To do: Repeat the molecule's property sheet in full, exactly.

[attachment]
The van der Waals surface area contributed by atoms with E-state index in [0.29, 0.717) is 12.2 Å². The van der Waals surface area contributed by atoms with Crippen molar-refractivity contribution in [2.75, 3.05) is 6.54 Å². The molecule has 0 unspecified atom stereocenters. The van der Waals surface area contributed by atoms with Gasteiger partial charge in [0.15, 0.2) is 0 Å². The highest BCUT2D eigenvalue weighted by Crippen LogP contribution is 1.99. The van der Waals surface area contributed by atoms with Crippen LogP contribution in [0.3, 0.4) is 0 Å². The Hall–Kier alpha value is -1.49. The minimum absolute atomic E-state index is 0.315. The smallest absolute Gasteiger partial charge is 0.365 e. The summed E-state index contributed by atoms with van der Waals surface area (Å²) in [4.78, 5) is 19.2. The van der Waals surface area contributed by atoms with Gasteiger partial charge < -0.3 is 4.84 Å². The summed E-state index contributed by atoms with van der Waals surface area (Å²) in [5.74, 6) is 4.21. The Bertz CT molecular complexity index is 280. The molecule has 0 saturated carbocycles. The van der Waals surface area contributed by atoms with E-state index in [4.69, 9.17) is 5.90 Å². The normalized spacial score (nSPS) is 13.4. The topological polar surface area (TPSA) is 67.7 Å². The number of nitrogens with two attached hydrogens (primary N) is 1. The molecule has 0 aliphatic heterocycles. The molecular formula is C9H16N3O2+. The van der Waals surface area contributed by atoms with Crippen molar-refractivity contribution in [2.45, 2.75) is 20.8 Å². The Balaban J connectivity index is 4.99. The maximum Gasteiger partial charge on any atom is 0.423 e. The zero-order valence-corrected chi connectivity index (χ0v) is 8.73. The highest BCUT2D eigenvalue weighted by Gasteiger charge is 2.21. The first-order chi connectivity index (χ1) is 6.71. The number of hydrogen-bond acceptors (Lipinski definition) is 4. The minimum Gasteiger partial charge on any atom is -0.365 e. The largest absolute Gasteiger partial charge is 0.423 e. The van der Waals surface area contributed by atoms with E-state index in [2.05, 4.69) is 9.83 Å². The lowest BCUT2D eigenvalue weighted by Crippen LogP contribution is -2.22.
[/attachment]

The van der Waals surface area contributed by atoms with E-state index in [0.29, 0.717) is 12.2 Å². The van der Waals surface area contributed by atoms with Crippen molar-refractivity contribution in [2.75, 3.05) is 6.54 Å². The molecule has 0 unspecified atom stereocenters. The van der Waals surface area contributed by atoms with Gasteiger partial charge in [0.15, 0.2) is 0 Å². The highest BCUT2D eigenvalue weighted by Crippen LogP contribution is 1.99. The van der Waals surface area contributed by atoms with Crippen LogP contribution in [0.3, 0.4) is 0 Å². The Hall–Kier alpha value is -1.49. The minimum absolute atomic E-state index is 0.315. The smallest absolute Gasteiger partial charge is 0.365 e. The summed E-state index contributed by atoms with van der Waals surface area (Å²) in [4.78, 5) is 19.2. The van der Waals surface area contributed by atoms with Gasteiger partial charge < -0.3 is 4.84 Å². The summed E-state index contributed by atoms with van der Waals surface area (Å²) in [5.74, 6) is 4.21. The Bertz CT molecular complexity index is 280. The molecule has 0 saturated carbocycles. The van der Waals surface area contributed by atoms with E-state index in [4.69, 9.17) is 5.90 Å². The normalized spacial score (nSPS) is 13.4. The topological polar surface area (TPSA) is 67.7 Å². The number of nitrogens with two attached hydrogens (primary N) is 1. The molecule has 0 aliphatic heterocycles. The molecular formula is C9H16N3O2+. The van der Waals surface area contributed by atoms with Crippen molar-refractivity contribution in [2.45, 2.75) is 20.8 Å². The Balaban J connectivity index is 4.99. The maximum Gasteiger partial charge on any atom is 0.423 e. The zero-order valence-corrected chi connectivity index (χ0v) is 8.73. The highest BCUT2D eigenvalue weighted by Gasteiger charge is 2.21. The first-order chi connectivity index (χ1) is 6.71. The number of hydrogen-bond acceptors (Lipinski definition) is 4. The minimum Gasteiger partial charge on any atom is -0.365 e. The largest absolute Gasteiger partial charge is 0.423 e. The van der Waals surface area contributed by atoms with E-state index in [2.05, 4.69) is 9.83 Å². The lowest BCUT2D eigenvalue weighted by Crippen LogP contribution is -2.22.